As Sports Direct tycoon Mike Ashley expresses interest in collapsed menswear chain Austin Reed, John Ryan considers the likely outcome.
Do some things go together naturally? How about suits, shirts and ties? Or maybe beauty halls and health spas? Possibly, but consider the following: how about putting formal menswear alongside fishing tackle, or perhaps casual streetwear, aimed at the shopper who counts the pennies?
That, if things go Mike Ashley’s way, might be the fate of Austin Reed, which is currently being courted by the owner of Newcastle United and Sports Direct. Walk into a Sports Direct and stray beyond the first few metres (usually the domain of branded running shoes or football boots), and you are soon confronted by a pot-pourri of branded and unbranded merchandise, where sports fashion jostles for prominence alongside camping equipment and perhaps a denim wall.
“Sports Direct is an egalitarian shop. It is also a confusing mess where stock sells principally because an impression has been created of low price, rather than any sense of must-have”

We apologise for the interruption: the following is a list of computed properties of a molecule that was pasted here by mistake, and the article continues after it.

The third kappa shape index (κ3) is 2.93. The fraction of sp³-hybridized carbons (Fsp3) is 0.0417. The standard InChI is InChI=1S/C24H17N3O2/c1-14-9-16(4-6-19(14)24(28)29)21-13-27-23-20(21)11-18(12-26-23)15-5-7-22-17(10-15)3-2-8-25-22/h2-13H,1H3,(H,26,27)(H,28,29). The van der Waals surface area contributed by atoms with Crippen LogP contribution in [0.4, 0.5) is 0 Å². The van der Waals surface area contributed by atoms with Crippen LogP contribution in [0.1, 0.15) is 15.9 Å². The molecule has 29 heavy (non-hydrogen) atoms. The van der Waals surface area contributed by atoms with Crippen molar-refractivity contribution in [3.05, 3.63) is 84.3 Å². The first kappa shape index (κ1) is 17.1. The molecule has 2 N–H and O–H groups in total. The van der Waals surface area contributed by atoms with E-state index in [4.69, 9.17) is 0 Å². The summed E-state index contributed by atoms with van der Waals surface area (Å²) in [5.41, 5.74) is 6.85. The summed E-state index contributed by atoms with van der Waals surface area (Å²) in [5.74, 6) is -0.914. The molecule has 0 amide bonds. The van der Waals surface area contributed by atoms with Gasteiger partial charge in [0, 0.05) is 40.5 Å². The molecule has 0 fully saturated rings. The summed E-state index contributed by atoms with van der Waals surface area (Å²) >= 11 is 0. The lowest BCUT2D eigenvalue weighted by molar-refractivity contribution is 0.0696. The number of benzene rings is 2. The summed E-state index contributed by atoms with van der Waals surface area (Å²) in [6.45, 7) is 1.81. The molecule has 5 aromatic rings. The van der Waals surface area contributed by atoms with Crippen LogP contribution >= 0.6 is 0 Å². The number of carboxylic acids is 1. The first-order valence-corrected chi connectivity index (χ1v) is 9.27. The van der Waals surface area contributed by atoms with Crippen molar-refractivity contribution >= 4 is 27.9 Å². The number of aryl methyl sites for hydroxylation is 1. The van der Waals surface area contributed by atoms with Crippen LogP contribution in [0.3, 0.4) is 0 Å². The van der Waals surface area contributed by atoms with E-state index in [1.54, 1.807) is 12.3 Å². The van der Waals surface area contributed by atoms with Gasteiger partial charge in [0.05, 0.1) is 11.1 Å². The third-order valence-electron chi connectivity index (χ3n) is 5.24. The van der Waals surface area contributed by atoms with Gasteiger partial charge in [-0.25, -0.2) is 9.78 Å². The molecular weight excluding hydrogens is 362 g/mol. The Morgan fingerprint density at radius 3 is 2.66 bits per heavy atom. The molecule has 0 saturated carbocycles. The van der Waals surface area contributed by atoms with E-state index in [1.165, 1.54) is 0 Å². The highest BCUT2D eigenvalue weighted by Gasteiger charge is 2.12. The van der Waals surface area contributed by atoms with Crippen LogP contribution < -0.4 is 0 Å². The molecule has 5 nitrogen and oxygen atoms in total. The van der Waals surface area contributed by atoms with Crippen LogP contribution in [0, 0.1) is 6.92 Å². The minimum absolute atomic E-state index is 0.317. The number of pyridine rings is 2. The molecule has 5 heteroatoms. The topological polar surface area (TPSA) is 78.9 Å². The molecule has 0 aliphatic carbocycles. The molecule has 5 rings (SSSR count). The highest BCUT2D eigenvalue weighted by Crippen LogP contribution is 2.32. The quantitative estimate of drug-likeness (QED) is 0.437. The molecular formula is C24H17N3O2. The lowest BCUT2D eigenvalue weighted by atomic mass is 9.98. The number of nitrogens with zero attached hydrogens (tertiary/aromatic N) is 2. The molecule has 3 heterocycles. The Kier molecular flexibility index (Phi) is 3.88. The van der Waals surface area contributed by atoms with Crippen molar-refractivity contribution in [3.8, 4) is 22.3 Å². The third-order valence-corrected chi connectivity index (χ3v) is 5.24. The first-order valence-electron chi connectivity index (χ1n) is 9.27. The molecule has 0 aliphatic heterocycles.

This is an egalitarian shop where there is probably something for everybody. It is also a bit of a confusing mess where stock sells principally because an impression has been created of low price, rather than any sense of must-have. This may leave the jaded retail palette with the sense that all the effort expended on fashioning winsome retail interiors may actually be mildly misdirected labour.
Now suppose Mr Ashley is successful in his bid for Austin Reed. Is it beyond the pale to imagine that its branches might be converted into mini Sports Directs that contain a modicum of Austin Reed stock?
That Mad Men-style electric-blue suit that you’ve hankered after for some time, feeling that some of its 60s panache might rub off on you, might now be available next to a Lonsdale tracksuit. Makes sense? Maybe not, but brands that might have seemed antipathetic to the Sports Direct formula have still ended up under its roof in the past – think Firetrap.
The truth is that there is probably almost nothing that can’t be sold alongside something else. It’s just that, in the process, some of the inherent value that has been invested in a brand may be lost. Austin Reed surely deserves better than this and there may yet, with a little fine-tuning as far as prices are concerned, be some mileage in the brand while it is kept away from a cut-price sports store.
At least there is a suitor for this retailer, although whoever buys it will change it from its current form.
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